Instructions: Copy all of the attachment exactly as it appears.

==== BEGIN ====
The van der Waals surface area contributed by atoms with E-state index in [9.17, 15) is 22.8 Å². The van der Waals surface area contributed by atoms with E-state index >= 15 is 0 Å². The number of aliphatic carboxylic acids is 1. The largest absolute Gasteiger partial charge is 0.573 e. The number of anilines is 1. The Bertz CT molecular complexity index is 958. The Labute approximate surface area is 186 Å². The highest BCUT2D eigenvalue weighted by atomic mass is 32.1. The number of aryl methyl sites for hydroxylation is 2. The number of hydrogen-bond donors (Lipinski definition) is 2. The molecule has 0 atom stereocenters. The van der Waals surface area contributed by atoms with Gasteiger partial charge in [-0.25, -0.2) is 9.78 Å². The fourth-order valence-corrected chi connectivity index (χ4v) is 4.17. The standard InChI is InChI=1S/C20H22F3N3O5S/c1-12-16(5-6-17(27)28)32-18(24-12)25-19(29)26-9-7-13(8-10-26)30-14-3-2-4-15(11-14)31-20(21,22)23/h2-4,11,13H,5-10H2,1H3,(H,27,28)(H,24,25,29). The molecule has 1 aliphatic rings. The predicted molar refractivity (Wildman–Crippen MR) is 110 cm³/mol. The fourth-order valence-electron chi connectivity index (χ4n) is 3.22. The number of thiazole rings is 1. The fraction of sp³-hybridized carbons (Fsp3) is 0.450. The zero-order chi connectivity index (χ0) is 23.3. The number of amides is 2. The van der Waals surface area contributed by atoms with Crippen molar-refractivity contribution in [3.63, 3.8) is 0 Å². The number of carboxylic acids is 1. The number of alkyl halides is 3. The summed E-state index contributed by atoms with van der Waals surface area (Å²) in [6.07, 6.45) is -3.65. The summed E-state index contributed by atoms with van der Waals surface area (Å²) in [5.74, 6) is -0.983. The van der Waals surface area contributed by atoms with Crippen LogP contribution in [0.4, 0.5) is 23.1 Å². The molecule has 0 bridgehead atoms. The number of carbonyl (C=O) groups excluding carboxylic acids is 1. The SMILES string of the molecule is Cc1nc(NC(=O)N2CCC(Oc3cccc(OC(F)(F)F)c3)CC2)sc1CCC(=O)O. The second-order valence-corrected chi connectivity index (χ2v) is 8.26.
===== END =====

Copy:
The van der Waals surface area contributed by atoms with E-state index in [9.17, 15) is 22.8 Å². The van der Waals surface area contributed by atoms with E-state index >= 15 is 0 Å². The number of aliphatic carboxylic acids is 1. The largest absolute Gasteiger partial charge is 0.573 e. The number of anilines is 1. The Bertz CT molecular complexity index is 958. The Labute approximate surface area is 186 Å². The highest BCUT2D eigenvalue weighted by atomic mass is 32.1. The number of aryl methyl sites for hydroxylation is 2. The number of hydrogen-bond donors (Lipinski definition) is 2. The molecule has 0 atom stereocenters. The van der Waals surface area contributed by atoms with Gasteiger partial charge in [-0.25, -0.2) is 9.78 Å². The fourth-order valence-corrected chi connectivity index (χ4v) is 4.17. The standard InChI is InChI=1S/C20H22F3N3O5S/c1-12-16(5-6-17(27)28)32-18(24-12)25-19(29)26-9-7-13(8-10-26)30-14-3-2-4-15(11-14)31-20(21,22)23/h2-4,11,13H,5-10H2,1H3,(H,27,28)(H,24,25,29). The molecule has 1 aliphatic rings. The predicted molar refractivity (Wildman–Crippen MR) is 110 cm³/mol. The fourth-order valence-electron chi connectivity index (χ4n) is 3.22. The number of thiazole rings is 1. The fraction of sp³-hybridized carbons (Fsp3) is 0.450. The zero-order chi connectivity index (χ0) is 23.3. The number of amides is 2. The van der Waals surface area contributed by atoms with Crippen molar-refractivity contribution in [3.63, 3.8) is 0 Å². The number of carboxylic acids is 1. The number of alkyl halides is 3. The summed E-state index contributed by atoms with van der Waals surface area (Å²) in [6.07, 6.45) is -3.65. The summed E-state index contributed by atoms with van der Waals surface area (Å²) in [5.74, 6) is -0.983. The van der Waals surface area contributed by atoms with Crippen LogP contribution in [0.4, 0.5) is 23.1 Å². The molecule has 0 bridgehead atoms. The number of carbonyl (C=O) groups excluding carboxylic acids is 1. The SMILES string of the molecule is Cc1nc(NC(=O)N2CCC(Oc3cccc(OC(F)(F)F)c3)CC2)sc1CCC(=O)O. The second-order valence-corrected chi connectivity index (χ2v) is 8.26.